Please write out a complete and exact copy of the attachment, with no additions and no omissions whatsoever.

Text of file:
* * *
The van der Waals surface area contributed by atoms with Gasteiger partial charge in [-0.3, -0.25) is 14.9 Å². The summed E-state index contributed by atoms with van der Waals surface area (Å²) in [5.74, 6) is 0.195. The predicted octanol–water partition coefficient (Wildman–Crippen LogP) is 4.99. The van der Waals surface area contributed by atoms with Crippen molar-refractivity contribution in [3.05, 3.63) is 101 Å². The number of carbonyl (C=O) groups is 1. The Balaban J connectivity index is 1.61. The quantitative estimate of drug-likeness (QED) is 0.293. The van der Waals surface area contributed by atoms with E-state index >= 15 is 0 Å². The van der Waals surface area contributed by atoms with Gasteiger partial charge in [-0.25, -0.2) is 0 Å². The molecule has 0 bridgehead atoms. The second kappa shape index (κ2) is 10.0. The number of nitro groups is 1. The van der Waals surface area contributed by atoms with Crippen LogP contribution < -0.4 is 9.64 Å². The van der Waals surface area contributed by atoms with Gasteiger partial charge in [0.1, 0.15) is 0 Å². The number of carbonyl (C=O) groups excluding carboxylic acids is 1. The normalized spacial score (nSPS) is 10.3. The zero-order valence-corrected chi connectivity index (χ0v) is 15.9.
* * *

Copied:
The van der Waals surface area contributed by atoms with Gasteiger partial charge in [-0.3, -0.25) is 14.9 Å². The summed E-state index contributed by atoms with van der Waals surface area (Å²) in [5.74, 6) is 0.195. The predicted octanol–water partition coefficient (Wildman–Crippen LogP) is 4.99. The van der Waals surface area contributed by atoms with Crippen molar-refractivity contribution in [3.05, 3.63) is 101 Å². The number of carbonyl (C=O) groups is 1. The Balaban J connectivity index is 1.61. The quantitative estimate of drug-likeness (QED) is 0.293. The van der Waals surface area contributed by atoms with E-state index >= 15 is 0 Å². The van der Waals surface area contributed by atoms with Gasteiger partial charge in [-0.25, -0.2) is 0 Å². The molecule has 0 bridgehead atoms. The second kappa shape index (κ2) is 10.0. The number of nitro groups is 1. The van der Waals surface area contributed by atoms with Crippen LogP contribution < -0.4 is 9.64 Å². The van der Waals surface area contributed by atoms with Gasteiger partial charge in [0.1, 0.15) is 0 Å². The number of carbonyl (C=O) groups excluding carboxylic acids is 1. The normalized spacial score (nSPS) is 10.3. The zero-order valence-corrected chi connectivity index (χ0v) is 15.9.